Their nickname- not mine. Apparently everything one could want on a hiking excursion one hour outside of Tokyo- all Japanese. The Social Chairman and I set out armed to the armpits, she with the file folder of maps and information and me with the Japanese skills of a toddler and a phrasebook. We joined the throngs of commuters to test Bento Box hiking. Included in the all-inclusive set menu were claims of stunning views of Mt. Fuji, snow monkeys, cascading waterfalls, shrines, babbling brooks, panoramic look out points, a traditional Japanese village at the base, and a Mt Takao buckwheat noodle. (??) As my mother says, “We were off like a herd of wild turtles.”
The SC and I met at a train station along the way and most commuters within a 3 mile radius heard our joyous reunion. Both from the South, (as in the Southern United States) the site of each other brought on an ear drum crushing “HEY” and a running hug. All the people on the platform jumped with nervous anticipation to see what had caused such an outburst between two grown women. Was someone hurt? Dying? In racking pain? A rapid chain of apoplexy cascaded down the commuter lines of Japanese at the onset of the embrace as this culture has a very strict “NO PUBLIC DISPLAYS OF AFFECTION” rule in place at all times- children included. The peace on the platform- and through out the rest of the day- irrevocably disturbed by the effects of kinship causing our confabulation to balloon in both volume and intensity.
Upon arriving at Takao-san (for some reason mountains are referred to as if they are a person) we elected to ride the ski lift to the first viewing point. As far as I know, the elevation does not support snow therefore the lift transports walkers only. The Social Chairman and I had to hold our legs aloft in order to prevent them from dragging the ground beneath our feet- the mountain dropped steeply on either side of the lift. Given there were no guard bars, getting ripped out of the seat by a dragging foot certainly would have made for a difficult descent- assuming it was made in an upright and not a rolling down the hill fashion.
The first viewing vista provided a stunning view of Tokyo and Yokohama. So stunning we didn’t take a picture of it.
Nagano boasts two famous facts: host of the 1998 Winter Olympics and home of the Snow Monkey. A National Geographic Poster Child, cute, cuddly, usually pictured with fur fluffed up, sitting in a natural hot spring surrounded by snow with a few friends. Mt. Takao houses a merry band of these primates. The SC asked permission to enter the sanctuary. Afraid to hurt her feelings, one of the Japanese keepers brought out one of the babies on a leash. He’s about 6 months old. This is what “Charmed” looks like when he’s happily eating an apple, perched on one’s arm.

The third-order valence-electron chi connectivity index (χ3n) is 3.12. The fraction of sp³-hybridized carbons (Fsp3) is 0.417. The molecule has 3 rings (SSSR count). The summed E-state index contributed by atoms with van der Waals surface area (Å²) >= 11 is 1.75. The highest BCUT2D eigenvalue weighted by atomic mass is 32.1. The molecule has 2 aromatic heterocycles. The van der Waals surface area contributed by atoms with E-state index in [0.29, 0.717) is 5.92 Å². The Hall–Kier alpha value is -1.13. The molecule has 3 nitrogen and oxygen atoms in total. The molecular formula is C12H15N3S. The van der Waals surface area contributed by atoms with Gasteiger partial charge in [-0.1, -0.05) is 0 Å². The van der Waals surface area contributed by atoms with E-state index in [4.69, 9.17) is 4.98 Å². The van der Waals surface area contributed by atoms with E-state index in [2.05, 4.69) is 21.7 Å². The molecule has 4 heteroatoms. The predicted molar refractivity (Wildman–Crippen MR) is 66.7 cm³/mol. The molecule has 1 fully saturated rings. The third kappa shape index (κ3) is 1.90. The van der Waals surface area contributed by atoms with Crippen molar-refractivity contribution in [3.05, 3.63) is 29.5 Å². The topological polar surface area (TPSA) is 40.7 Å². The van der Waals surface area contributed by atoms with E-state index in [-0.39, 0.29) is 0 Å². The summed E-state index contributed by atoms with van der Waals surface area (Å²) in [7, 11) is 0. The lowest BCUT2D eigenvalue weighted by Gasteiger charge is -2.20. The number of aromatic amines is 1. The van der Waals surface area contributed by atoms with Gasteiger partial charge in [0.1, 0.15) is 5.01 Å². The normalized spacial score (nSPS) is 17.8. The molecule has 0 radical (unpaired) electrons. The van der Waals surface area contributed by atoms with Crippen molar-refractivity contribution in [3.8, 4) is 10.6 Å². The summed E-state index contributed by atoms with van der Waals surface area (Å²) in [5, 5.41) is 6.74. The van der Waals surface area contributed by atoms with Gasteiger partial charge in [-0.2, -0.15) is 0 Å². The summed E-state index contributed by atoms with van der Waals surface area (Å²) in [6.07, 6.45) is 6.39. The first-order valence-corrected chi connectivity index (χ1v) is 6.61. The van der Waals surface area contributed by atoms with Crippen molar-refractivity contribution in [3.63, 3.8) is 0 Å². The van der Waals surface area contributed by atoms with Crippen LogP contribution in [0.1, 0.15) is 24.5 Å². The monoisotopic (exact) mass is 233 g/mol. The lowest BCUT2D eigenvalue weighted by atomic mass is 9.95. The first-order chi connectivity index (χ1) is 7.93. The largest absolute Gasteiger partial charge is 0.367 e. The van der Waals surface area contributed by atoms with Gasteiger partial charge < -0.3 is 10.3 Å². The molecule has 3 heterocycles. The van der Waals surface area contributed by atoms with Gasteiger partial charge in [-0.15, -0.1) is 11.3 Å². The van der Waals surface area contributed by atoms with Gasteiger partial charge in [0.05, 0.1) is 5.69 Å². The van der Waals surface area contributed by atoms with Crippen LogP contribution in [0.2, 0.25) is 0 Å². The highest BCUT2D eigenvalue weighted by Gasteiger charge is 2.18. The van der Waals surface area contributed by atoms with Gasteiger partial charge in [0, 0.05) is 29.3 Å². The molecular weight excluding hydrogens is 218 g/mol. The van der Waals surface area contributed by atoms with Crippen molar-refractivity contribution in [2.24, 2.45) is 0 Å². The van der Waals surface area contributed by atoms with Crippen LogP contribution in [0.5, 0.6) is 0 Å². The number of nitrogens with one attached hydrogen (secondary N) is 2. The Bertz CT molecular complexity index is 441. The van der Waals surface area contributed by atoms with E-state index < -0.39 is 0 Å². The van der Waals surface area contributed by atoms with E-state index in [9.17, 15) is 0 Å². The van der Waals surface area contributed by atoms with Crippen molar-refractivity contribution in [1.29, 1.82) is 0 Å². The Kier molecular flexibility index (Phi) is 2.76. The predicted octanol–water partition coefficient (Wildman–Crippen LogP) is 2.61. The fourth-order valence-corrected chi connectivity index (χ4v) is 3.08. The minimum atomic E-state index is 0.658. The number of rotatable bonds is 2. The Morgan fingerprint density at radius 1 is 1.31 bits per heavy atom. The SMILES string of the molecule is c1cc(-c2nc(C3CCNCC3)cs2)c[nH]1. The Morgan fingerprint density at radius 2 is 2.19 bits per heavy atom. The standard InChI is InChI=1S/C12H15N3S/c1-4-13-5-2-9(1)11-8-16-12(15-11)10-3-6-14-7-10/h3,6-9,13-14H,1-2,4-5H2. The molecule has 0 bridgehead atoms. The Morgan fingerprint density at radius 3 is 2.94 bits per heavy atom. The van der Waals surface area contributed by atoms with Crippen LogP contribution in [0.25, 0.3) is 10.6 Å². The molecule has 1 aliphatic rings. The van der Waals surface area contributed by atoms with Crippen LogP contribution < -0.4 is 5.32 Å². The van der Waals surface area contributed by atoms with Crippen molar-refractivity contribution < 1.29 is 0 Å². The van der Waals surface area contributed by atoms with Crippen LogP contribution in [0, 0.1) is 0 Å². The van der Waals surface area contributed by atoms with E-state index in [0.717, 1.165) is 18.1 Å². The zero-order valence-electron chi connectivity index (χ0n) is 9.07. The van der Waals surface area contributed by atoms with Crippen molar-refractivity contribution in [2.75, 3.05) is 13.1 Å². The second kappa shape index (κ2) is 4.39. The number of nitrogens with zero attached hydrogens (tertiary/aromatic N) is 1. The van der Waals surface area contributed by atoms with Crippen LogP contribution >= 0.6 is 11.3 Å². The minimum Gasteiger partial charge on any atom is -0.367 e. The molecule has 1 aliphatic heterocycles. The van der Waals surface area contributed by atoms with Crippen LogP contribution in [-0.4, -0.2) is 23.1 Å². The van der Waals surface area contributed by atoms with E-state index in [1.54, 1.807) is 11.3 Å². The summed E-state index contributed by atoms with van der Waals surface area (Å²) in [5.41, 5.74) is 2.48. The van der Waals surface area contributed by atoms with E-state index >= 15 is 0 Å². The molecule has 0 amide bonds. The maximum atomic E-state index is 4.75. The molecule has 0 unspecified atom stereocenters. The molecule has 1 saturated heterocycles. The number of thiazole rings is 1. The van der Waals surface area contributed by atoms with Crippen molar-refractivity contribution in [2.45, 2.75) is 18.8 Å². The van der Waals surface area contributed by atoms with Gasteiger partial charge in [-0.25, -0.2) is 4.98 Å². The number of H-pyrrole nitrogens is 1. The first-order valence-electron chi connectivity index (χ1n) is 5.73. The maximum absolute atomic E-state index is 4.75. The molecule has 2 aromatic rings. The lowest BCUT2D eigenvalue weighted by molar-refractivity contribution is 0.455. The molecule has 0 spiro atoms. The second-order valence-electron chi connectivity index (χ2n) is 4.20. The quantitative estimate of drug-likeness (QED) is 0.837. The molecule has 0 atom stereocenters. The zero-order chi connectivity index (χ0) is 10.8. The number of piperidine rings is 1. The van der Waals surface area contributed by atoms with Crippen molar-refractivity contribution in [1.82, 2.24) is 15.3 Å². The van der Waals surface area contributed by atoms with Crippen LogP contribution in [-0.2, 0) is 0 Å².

Here’s what he looks like when he’s about to take a big plug out of your finger.
In case you’re wondering, when the Social Chairman screamed, he jumped the five feet from her to me with lightening speed, scuttled over the top of my head and down the other side. He was all climbing hands and feet. I will carry this picture in my wallet at all times to show all of the SC’s friends and family- “Here’s Charmed right before he bit her.”
As difficult as it was to leave the Biting Banshee, we continued up Takao-san toward the shrine.
The Buddhist Yakuo-in Temple on Mt. Takao is home to two Tengu- long-nosed demons which dwell in mountains and act as messengers to the deities and buddhas. They protect the good and punish the bad. Usually depicted with uchiwas (Fans) to sweep away misfortune. They also bring in good fortune. The smaller one with the crow beak continues his religious training while the one with the long nose has reached spiritual power through training at Mt. Takao. Here are their formal statues.
It’s very cold here so everyone was dressed for the winter chill.
Along the mountain, temples were tucked in to waterfalls and caves.
Bottles of sake offered to Daikoku, one of the 7 Lucky Gods of Japan.
Here a man chants prayers with bells and other instruments. I don’t have a picture of the Social Chairman getting a close up of his face as he prayed. I was busy investigating a lichen outcrop at the time.
You’ll have to trust me- there is a scenic traditional village at the bottom of the mountain. One shot I missed- three fish being roasted on a spit surrounded by bamboo cups. We stopped to inquire about the cups. Apparently, the fish get put in the cups, sake is then poured in the cups with the fish and drunk, and the bones discarded in another cup. We’ll try that next time. And I’ll take pictures of the Social Chairman as she drinks.
© copyright Hey from Japan- Notes on Moving
Photos compliments of the Social Chairman